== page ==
There may actually be some (admittedly small) debate about whether Dexter is really asexual. It is almost certain that he is, but his traumatic past leaves room for one to argue that he is actually sexually repressed. This argument is more valid when considering the television series version of Dexter (season 2: especially in light of his relationship with Lila). Considering that the book version and the television version are significantly different from one another, I would approach them as two separate alternate-universe incarnations of the same basic character. I have to say, I am of the opinion that the writers of the TV version of Dexter tried to make him more relatable in more ways than one, and that includes (sadly) sexualizing a character who is basically not. From a purely moral standpoint, I would say it’s a bit easier to sympathize with TV!Dexter because he follows the Harry Code a bit more stringently, even going so far as to (season one finale) kill his own long-lost fellow sociopath brother, as well as (season two finale) his psychotic ex-girlfriend (though by that point she had revealed herself as a total manipulative bitch who went way over the line by attacking Astor and Cody, and so I very much doubt whether he still felt any connection to her at all), despite the personal connection he felt for them. In the book version, by contrast, (Darkly Dreaming Dexter) he let his brother kill LaGuerta, helped him to escape, and then even added a drop of LaGuerta’s blood to his slide collection, despite the fact that she never really did anything wrong. TV!Dexter also goes through a period of questioning the morality of Harry’s Code, whereas book!Dexter does not; the former is much more ambiguous whereas the latter is more clear-cut (even to the point, I think, of being a little bit a stretch when it comes to believability—case in point: (Dearly Devoted Dexter on) Deborah’s simple, easy acceptance of Dexter’s dastardly deeds).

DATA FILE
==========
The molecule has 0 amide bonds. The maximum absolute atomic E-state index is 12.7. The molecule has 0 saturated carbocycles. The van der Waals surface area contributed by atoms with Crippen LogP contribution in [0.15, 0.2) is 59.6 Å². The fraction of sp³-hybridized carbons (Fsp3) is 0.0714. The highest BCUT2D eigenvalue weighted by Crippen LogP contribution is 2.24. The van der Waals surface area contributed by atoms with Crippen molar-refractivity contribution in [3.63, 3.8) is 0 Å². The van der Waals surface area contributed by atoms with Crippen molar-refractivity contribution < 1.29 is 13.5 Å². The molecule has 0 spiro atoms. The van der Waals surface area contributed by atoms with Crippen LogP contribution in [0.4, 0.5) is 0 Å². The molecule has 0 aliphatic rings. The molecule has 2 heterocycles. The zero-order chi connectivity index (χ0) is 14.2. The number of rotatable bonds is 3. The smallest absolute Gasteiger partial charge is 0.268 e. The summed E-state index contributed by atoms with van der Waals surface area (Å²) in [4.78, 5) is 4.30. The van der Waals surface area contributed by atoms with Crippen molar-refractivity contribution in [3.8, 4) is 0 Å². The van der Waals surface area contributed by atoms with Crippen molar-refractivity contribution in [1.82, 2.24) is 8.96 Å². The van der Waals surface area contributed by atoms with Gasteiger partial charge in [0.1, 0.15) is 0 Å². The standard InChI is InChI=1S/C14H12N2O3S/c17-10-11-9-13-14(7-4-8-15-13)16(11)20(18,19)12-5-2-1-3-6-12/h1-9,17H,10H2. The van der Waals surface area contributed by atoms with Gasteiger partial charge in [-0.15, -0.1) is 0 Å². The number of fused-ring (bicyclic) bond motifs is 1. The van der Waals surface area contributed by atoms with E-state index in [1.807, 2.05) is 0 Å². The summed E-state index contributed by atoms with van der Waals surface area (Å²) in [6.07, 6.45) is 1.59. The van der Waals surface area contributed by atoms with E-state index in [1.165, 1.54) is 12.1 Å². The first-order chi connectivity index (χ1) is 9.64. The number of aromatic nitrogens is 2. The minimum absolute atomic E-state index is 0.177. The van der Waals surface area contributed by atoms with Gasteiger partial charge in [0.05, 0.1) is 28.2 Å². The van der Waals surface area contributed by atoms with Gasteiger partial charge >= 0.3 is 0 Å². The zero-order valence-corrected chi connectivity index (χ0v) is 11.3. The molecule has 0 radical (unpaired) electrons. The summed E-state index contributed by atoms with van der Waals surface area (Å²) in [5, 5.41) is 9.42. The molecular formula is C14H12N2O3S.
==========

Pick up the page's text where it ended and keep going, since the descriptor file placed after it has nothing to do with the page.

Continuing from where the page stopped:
When it comes to Dexter’s sexuality (or lack thereof), it’s important to consider his actions towards Rita. (Since this is fairly early on and not a major spoiler, I won’t do the highlight-text. Fair warning.) In the book version, when Dexter crosses her boundaries, it’s only a kiss; in the TV version, he also fondles her. Subsequently, there is a significantly greater number of sexual encounters than in the books, and an even more significant increase going into the second season. While it is still easy enough to interpret him as asexual early on in the TV series, as the story progresses Dexter is shown in more and more sexual situations, and his reactions to them lead me to draw the conclusion that the writers of the television series have decided to subtly (re)interpret the character as a damaged, repressed sexual person. Most likely the sex is in equal parts an attempt to draw ratings, and to further “humanize” the character (from a mainstream standpoint anyway—does nothing for me, except disappoint). In the books, however. There is only one sex scene, initiated by Rita, which Dexter is distracted during and reacts to with pure puzzlement, and doesn’t seem to otherwise think or care about after. Really, he cares much less about Rita in the books; she is only a disguise, and it’s just her kids he’s attached to (for very interesting reasons!). He is quite clearly only going through the motions, whereas the TV series intentionally raises questions about whether or not he isn’t, after all, truly getting attached. I suppose it’s possible to interpret book!Dexter as someone who’s sexually repressed, but it seems to me much more reasonable to interpret him as someone who simply never developed a sexuality (or strong emotions, for that matter). Of course, since in the event of disparities like these, I always choose to acknowledge the original creator’s vision, I consider book!Dexter to be the truest in interpretation.